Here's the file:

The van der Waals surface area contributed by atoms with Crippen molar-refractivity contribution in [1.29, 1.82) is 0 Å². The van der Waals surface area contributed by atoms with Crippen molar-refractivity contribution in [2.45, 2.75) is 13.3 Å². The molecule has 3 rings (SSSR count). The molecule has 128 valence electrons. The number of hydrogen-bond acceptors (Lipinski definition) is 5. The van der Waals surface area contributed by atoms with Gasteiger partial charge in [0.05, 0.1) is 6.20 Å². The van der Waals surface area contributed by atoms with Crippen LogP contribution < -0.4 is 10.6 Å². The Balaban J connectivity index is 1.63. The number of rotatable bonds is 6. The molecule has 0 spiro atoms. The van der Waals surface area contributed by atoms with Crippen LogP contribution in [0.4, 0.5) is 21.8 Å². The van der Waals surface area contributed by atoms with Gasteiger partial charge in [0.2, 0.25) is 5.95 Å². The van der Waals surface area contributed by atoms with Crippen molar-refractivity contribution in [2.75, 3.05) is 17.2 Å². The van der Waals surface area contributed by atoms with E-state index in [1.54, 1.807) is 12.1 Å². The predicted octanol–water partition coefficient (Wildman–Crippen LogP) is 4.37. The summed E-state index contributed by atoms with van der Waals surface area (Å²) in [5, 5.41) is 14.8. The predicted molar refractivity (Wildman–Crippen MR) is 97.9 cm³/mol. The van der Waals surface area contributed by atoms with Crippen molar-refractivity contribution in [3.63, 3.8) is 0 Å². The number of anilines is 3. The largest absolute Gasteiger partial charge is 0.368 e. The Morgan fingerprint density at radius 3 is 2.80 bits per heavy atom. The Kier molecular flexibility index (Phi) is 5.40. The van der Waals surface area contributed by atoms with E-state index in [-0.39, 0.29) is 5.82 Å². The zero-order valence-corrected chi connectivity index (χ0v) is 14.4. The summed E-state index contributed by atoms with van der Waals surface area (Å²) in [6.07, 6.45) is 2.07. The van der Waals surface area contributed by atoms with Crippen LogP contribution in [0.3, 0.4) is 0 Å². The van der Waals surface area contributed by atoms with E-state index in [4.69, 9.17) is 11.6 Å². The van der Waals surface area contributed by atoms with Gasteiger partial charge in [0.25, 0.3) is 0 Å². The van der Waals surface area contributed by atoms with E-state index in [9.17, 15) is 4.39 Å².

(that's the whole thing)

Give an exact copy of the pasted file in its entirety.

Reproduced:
The van der Waals surface area contributed by atoms with Crippen molar-refractivity contribution in [1.29, 1.82) is 0 Å². The van der Waals surface area contributed by atoms with Crippen molar-refractivity contribution in [2.45, 2.75) is 13.3 Å². The molecule has 3 rings (SSSR count). The molecule has 128 valence electrons. The number of hydrogen-bond acceptors (Lipinski definition) is 5. The van der Waals surface area contributed by atoms with Gasteiger partial charge in [0.05, 0.1) is 6.20 Å². The van der Waals surface area contributed by atoms with Crippen LogP contribution < -0.4 is 10.6 Å². The Balaban J connectivity index is 1.63. The number of rotatable bonds is 6. The molecule has 0 spiro atoms. The van der Waals surface area contributed by atoms with Crippen LogP contribution in [0.4, 0.5) is 21.8 Å². The van der Waals surface area contributed by atoms with Gasteiger partial charge in [0.2, 0.25) is 5.95 Å². The van der Waals surface area contributed by atoms with Crippen molar-refractivity contribution in [2.75, 3.05) is 17.2 Å². The van der Waals surface area contributed by atoms with E-state index in [1.54, 1.807) is 12.1 Å². The predicted octanol–water partition coefficient (Wildman–Crippen LogP) is 4.37. The summed E-state index contributed by atoms with van der Waals surface area (Å²) in [5, 5.41) is 14.8. The predicted molar refractivity (Wildman–Crippen MR) is 97.9 cm³/mol. The van der Waals surface area contributed by atoms with Crippen molar-refractivity contribution in [3.63, 3.8) is 0 Å². The number of anilines is 3. The largest absolute Gasteiger partial charge is 0.368 e. The Morgan fingerprint density at radius 3 is 2.80 bits per heavy atom. The Kier molecular flexibility index (Phi) is 5.40. The van der Waals surface area contributed by atoms with E-state index in [-0.39, 0.29) is 5.82 Å². The zero-order valence-corrected chi connectivity index (χ0v) is 14.4. The summed E-state index contributed by atoms with van der Waals surface area (Å²) in [6.07, 6.45) is 2.07. The van der Waals surface area contributed by atoms with Crippen LogP contribution in [0.3, 0.4) is 0 Å². The van der Waals surface area contributed by atoms with E-state index in [4.69, 9.17) is 11.6 Å². The van der Waals surface area contributed by atoms with Gasteiger partial charge in [0.25, 0.3) is 0 Å². The van der Waals surface area contributed by atoms with E-state index in [9.17, 15) is 4.39 Å².